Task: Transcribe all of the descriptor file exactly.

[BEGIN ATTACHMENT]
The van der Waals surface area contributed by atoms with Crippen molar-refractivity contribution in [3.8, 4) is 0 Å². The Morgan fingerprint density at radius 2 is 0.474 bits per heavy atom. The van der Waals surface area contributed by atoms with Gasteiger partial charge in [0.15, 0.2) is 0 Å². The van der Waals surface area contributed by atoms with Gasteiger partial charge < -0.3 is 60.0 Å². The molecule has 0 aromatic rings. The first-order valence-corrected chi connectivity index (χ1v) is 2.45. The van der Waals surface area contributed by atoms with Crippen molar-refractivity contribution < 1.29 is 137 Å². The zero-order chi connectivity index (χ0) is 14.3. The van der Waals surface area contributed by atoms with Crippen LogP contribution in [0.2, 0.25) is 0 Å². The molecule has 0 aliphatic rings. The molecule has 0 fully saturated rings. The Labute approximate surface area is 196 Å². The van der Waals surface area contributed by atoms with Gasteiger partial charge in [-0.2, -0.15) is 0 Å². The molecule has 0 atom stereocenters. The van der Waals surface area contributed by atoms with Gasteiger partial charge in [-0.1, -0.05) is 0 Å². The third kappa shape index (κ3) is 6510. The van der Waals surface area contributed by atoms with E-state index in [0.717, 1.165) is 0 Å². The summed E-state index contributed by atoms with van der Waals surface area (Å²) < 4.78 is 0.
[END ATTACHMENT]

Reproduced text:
The van der Waals surface area contributed by atoms with Crippen molar-refractivity contribution in [3.8, 4) is 0 Å². The Morgan fingerprint density at radius 2 is 0.474 bits per heavy atom. The van der Waals surface area contributed by atoms with Gasteiger partial charge in [0.15, 0.2) is 0 Å². The van der Waals surface area contributed by atoms with Gasteiger partial charge < -0.3 is 60.0 Å². The molecule has 0 aromatic rings. The first-order valence-corrected chi connectivity index (χ1v) is 2.45. The van der Waals surface area contributed by atoms with Crippen molar-refractivity contribution < 1.29 is 137 Å². The zero-order chi connectivity index (χ0) is 14.3. The van der Waals surface area contributed by atoms with Crippen LogP contribution in [0.2, 0.25) is 0 Å². The molecule has 0 aliphatic rings. The molecule has 0 fully saturated rings. The Labute approximate surface area is 196 Å². The van der Waals surface area contributed by atoms with Gasteiger partial charge in [-0.2, -0.15) is 0 Å². The molecule has 0 atom stereocenters. The van der Waals surface area contributed by atoms with Gasteiger partial charge in [-0.1, -0.05) is 0 Å². The third kappa shape index (κ3) is 6510. The van der Waals surface area contributed by atoms with E-state index in [0.717, 1.165) is 0 Å². The summed E-state index contributed by atoms with van der Waals surface area (Å²) < 4.78 is 0.